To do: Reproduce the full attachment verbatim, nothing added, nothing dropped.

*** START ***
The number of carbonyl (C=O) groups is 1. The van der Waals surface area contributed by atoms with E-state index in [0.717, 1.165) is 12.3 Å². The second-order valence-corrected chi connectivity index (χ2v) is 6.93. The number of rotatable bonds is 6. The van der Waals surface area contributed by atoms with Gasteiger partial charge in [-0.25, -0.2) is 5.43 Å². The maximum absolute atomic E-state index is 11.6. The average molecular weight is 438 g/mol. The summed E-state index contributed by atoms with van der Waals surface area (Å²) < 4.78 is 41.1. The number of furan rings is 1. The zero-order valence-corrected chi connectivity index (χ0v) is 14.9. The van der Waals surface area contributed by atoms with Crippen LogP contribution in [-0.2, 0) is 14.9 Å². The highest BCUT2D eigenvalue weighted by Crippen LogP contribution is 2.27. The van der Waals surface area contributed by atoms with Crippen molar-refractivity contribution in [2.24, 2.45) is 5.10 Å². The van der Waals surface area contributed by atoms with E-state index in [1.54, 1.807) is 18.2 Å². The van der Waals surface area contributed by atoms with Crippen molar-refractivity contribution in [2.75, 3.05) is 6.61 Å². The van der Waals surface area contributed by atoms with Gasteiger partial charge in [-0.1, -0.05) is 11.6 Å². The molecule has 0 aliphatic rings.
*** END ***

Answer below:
The number of carbonyl (C=O) groups is 1. The van der Waals surface area contributed by atoms with E-state index in [0.717, 1.165) is 12.3 Å². The second-order valence-corrected chi connectivity index (χ2v) is 6.93. The number of rotatable bonds is 6. The van der Waals surface area contributed by atoms with Gasteiger partial charge in [-0.25, -0.2) is 5.43 Å². The maximum absolute atomic E-state index is 11.6. The average molecular weight is 438 g/mol. The summed E-state index contributed by atoms with van der Waals surface area (Å²) < 4.78 is 41.1. The number of furan rings is 1. The zero-order valence-corrected chi connectivity index (χ0v) is 14.9. The van der Waals surface area contributed by atoms with Crippen LogP contribution in [-0.2, 0) is 14.9 Å². The highest BCUT2D eigenvalue weighted by Crippen LogP contribution is 2.27. The van der Waals surface area contributed by atoms with Crippen molar-refractivity contribution in [2.24, 2.45) is 5.10 Å². The van der Waals surface area contributed by atoms with E-state index in [1.54, 1.807) is 18.2 Å². The van der Waals surface area contributed by atoms with Crippen molar-refractivity contribution in [2.75, 3.05) is 6.61 Å². The van der Waals surface area contributed by atoms with Gasteiger partial charge in [-0.1, -0.05) is 11.6 Å². The molecule has 0 aliphatic rings.